Agitation Management in Pediatric Males with Anti-N-Methyl-D-Aspartate Receptor Encephalitis

Lauren T. Schumacher, Andrea P. Mann, James G. MacKenzie*

*Corresponding author for this work

Research output: Contribution to journalArticlepeer-review

16 Scopus citations


Objectives: Severe agitation is a common symptom in pediatric cases of anti-N-methyl-D-aspartate receptor (anti-NMDAR) encephalitis - an autoimmune encephalitis with prominent neuropsychiatric symptoms. Agitation is a major barrier to treatment of the underlying disease process and increases patients' risk of harming themselves and others. Furthermore, male patients often have undetectable tumors and are especially at risk for extended hospitalization, but have been infrequently studied. This report presents a case series of four pediatric male patients with anti-NMDAR encephalitis complicated by agitation, the strategies used to address treatment challenges, and a review of the current literature. Methods: A chart review of four agitated pediatric male patients with anti-NMDAR encephalitis and a PubMed search of the current literature were conducted. Results: A number of first-generation and second-generation antipsychotics (SGAs) have been reported for use in child and adult patients; however, treatment with these antipsychotics often has been complicated by movement disorders and autonomic instability caused by the underlying encephalitis that appears similar to and can be exacerbated by adverse effects of antipsychotics, including neuroleptic malignant syndrome (NMS), extrapyramidal symptoms (EPS), and tardive dyskinesia. The literature shows SGAs to be less likely to cause NMS and quetiapine to be one of the least likely SGAs to cause EPS. However, quetiapine has rarely been reported for use in patients with anti-NMDAR encephalitis. In the four pediatric male patients, quetiapine was generally effective, well tolerated, and not associated with NMS or significant EPS. Conclusion: These cases and review of the literature suggest that quetiapine may be particularly beneficial for treating agitation secondary to anti-NMDAR encephalitis in pediatric patients and have fewer adverse effects.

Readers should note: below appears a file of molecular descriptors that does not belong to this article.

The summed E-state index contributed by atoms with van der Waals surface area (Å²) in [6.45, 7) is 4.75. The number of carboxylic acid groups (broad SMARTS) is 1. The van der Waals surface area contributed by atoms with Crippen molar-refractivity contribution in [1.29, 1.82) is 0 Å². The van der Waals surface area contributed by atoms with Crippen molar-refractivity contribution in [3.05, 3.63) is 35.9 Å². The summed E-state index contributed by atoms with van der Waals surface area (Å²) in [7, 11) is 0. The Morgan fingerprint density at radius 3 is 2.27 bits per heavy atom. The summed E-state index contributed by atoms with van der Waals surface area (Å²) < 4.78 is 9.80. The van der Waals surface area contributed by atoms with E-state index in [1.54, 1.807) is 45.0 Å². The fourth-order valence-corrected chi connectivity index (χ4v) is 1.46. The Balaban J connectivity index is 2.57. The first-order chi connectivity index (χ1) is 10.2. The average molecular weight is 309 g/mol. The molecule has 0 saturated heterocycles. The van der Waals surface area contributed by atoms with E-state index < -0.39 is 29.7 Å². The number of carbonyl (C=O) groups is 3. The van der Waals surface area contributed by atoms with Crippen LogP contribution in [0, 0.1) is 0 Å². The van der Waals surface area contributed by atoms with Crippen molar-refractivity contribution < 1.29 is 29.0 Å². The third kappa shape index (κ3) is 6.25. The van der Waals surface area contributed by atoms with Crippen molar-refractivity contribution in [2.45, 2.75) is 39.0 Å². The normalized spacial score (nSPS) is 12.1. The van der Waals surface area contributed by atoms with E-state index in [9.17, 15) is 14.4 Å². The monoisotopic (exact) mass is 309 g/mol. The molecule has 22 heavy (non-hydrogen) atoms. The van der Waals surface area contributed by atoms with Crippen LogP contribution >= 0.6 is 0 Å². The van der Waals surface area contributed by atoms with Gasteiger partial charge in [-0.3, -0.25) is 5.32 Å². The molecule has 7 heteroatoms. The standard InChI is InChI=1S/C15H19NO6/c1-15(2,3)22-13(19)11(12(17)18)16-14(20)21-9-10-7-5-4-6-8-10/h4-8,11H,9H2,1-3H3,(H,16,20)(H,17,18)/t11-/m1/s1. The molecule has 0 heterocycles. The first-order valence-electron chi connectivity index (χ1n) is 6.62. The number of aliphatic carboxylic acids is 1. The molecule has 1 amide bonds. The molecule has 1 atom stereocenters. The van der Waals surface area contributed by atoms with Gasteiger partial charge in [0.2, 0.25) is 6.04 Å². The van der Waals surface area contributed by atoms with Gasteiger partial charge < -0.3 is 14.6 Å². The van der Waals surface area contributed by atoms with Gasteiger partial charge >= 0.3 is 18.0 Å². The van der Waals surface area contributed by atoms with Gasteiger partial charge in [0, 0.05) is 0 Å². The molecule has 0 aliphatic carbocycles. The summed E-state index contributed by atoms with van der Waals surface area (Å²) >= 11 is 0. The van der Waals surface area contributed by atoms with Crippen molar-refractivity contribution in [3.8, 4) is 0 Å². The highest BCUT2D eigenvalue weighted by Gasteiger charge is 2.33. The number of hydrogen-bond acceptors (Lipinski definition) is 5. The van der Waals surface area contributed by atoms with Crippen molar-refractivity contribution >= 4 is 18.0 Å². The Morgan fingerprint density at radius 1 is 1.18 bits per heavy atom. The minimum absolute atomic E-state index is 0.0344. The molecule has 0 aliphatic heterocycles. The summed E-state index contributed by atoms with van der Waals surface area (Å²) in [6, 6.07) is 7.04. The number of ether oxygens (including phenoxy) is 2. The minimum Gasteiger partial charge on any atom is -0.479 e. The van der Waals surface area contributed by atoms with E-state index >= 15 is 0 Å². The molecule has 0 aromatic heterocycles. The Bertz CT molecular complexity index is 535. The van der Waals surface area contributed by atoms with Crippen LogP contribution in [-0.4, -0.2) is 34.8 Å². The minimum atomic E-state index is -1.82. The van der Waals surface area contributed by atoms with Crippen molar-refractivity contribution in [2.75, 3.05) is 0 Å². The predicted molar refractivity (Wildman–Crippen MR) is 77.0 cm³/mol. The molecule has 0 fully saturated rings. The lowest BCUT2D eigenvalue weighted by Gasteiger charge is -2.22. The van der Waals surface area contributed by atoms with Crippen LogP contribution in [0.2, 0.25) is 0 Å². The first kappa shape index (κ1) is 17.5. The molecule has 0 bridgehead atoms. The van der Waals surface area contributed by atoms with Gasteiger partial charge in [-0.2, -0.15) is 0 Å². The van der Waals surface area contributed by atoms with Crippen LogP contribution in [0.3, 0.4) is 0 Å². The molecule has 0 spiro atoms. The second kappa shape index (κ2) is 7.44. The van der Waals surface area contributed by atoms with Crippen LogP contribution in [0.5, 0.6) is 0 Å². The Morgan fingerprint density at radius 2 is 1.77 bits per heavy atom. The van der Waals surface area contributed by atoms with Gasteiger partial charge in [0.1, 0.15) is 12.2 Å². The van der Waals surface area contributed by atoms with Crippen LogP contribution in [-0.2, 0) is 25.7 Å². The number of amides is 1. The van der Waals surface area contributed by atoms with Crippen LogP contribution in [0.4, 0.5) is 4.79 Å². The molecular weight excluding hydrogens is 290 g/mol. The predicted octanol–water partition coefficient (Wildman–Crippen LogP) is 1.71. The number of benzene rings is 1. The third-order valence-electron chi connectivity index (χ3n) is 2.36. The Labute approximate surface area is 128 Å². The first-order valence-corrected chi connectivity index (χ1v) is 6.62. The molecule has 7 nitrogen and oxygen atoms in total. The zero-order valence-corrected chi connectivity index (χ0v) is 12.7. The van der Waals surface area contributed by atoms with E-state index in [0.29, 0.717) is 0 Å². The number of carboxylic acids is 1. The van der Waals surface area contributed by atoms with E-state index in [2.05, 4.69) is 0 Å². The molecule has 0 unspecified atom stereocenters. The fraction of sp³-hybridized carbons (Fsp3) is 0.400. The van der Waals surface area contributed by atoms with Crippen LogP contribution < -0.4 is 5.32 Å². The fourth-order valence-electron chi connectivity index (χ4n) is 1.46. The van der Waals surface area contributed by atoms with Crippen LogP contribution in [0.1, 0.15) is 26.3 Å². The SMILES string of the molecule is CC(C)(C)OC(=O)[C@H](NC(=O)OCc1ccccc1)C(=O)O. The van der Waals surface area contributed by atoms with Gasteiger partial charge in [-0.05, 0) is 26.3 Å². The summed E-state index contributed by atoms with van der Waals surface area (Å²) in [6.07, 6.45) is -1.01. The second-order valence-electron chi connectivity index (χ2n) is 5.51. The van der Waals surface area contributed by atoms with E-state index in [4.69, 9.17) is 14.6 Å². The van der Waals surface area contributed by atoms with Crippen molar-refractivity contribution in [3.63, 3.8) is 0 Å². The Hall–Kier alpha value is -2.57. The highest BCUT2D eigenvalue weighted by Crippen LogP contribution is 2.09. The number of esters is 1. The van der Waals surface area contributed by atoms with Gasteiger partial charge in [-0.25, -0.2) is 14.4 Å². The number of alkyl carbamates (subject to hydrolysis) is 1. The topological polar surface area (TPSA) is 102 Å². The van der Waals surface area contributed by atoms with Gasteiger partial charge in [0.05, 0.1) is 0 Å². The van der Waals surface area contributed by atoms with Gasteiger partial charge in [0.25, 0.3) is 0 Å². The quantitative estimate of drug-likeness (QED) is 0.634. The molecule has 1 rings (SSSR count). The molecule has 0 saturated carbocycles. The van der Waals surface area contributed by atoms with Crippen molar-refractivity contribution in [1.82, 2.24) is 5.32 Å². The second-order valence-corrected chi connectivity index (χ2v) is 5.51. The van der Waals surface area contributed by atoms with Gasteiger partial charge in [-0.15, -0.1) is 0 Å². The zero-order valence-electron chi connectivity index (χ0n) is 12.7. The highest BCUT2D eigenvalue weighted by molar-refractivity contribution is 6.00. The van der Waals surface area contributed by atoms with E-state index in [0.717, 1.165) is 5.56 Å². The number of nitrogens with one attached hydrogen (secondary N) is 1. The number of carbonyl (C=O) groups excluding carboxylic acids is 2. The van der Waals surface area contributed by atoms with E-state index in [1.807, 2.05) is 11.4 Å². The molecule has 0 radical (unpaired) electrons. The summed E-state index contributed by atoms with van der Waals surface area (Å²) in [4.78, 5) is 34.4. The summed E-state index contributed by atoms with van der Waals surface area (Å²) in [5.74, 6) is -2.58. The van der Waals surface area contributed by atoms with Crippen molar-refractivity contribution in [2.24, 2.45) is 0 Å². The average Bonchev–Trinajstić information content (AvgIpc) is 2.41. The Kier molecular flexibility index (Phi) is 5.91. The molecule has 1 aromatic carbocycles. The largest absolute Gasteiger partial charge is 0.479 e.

Original languageEnglish (US)
Pages (from-to)939-943
Number of pages5
JournalJournal of Child and Adolescent Psychopharmacology
Issue number10
StatePublished - Dec 1 2016


  • anti-NMDA encephalitis
  • children
  • delirium
  • management

ASJC Scopus subject areas

  • Pediatrics, Perinatology, and Child Health
  • Psychiatry and Mental health
  • Pharmacology (medical)


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